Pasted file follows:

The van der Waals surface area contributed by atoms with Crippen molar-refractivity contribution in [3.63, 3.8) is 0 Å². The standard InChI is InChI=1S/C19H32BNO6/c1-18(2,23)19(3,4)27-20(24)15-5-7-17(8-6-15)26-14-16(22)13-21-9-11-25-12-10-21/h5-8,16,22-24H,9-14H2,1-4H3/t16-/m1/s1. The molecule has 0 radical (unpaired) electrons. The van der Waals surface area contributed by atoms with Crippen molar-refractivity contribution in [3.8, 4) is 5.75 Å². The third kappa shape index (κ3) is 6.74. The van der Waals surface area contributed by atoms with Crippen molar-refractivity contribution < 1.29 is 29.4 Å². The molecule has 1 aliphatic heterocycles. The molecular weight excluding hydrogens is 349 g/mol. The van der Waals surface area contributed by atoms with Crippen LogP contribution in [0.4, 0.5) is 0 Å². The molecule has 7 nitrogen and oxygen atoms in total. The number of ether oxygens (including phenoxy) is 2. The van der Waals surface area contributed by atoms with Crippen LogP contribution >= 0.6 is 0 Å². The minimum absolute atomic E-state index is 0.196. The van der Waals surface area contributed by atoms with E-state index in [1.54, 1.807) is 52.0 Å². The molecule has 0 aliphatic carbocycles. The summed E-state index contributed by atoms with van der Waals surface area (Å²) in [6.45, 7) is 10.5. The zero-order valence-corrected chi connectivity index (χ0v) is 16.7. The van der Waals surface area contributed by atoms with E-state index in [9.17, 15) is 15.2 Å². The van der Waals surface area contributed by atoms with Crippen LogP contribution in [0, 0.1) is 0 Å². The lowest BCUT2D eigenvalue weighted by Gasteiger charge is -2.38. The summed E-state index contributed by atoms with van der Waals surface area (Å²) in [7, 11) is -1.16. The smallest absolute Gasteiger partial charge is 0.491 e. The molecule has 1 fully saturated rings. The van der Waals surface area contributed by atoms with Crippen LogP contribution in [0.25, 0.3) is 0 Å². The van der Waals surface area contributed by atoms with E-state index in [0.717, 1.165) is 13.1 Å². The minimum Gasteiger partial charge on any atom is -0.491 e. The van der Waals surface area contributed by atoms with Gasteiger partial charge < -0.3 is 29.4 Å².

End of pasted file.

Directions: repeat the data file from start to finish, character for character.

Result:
The van der Waals surface area contributed by atoms with Crippen molar-refractivity contribution in [3.63, 3.8) is 0 Å². The standard InChI is InChI=1S/C19H32BNO6/c1-18(2,23)19(3,4)27-20(24)15-5-7-17(8-6-15)26-14-16(22)13-21-9-11-25-12-10-21/h5-8,16,22-24H,9-14H2,1-4H3/t16-/m1/s1. The molecule has 0 radical (unpaired) electrons. The van der Waals surface area contributed by atoms with Crippen molar-refractivity contribution in [3.8, 4) is 5.75 Å². The third kappa shape index (κ3) is 6.74. The van der Waals surface area contributed by atoms with Crippen molar-refractivity contribution < 1.29 is 29.4 Å². The molecule has 1 aliphatic heterocycles. The molecular weight excluding hydrogens is 349 g/mol. The van der Waals surface area contributed by atoms with Crippen LogP contribution in [0.4, 0.5) is 0 Å². The molecule has 7 nitrogen and oxygen atoms in total. The number of ether oxygens (including phenoxy) is 2. The van der Waals surface area contributed by atoms with Crippen LogP contribution >= 0.6 is 0 Å². The minimum absolute atomic E-state index is 0.196. The van der Waals surface area contributed by atoms with E-state index in [1.54, 1.807) is 52.0 Å². The molecule has 0 aliphatic carbocycles. The summed E-state index contributed by atoms with van der Waals surface area (Å²) in [6.45, 7) is 10.5. The zero-order valence-corrected chi connectivity index (χ0v) is 16.7. The van der Waals surface area contributed by atoms with E-state index in [9.17, 15) is 15.2 Å². The van der Waals surface area contributed by atoms with Crippen LogP contribution in [0, 0.1) is 0 Å². The lowest BCUT2D eigenvalue weighted by Gasteiger charge is -2.38. The summed E-state index contributed by atoms with van der Waals surface area (Å²) in [7, 11) is -1.16. The smallest absolute Gasteiger partial charge is 0.491 e. The molecule has 1 fully saturated rings. The van der Waals surface area contributed by atoms with Crippen LogP contribution in [0.25, 0.3) is 0 Å². The van der Waals surface area contributed by atoms with E-state index in [0.717, 1.165) is 13.1 Å². The minimum Gasteiger partial charge on any atom is -0.491 e. The van der Waals surface area contributed by atoms with Gasteiger partial charge < -0.3 is 29.4 Å².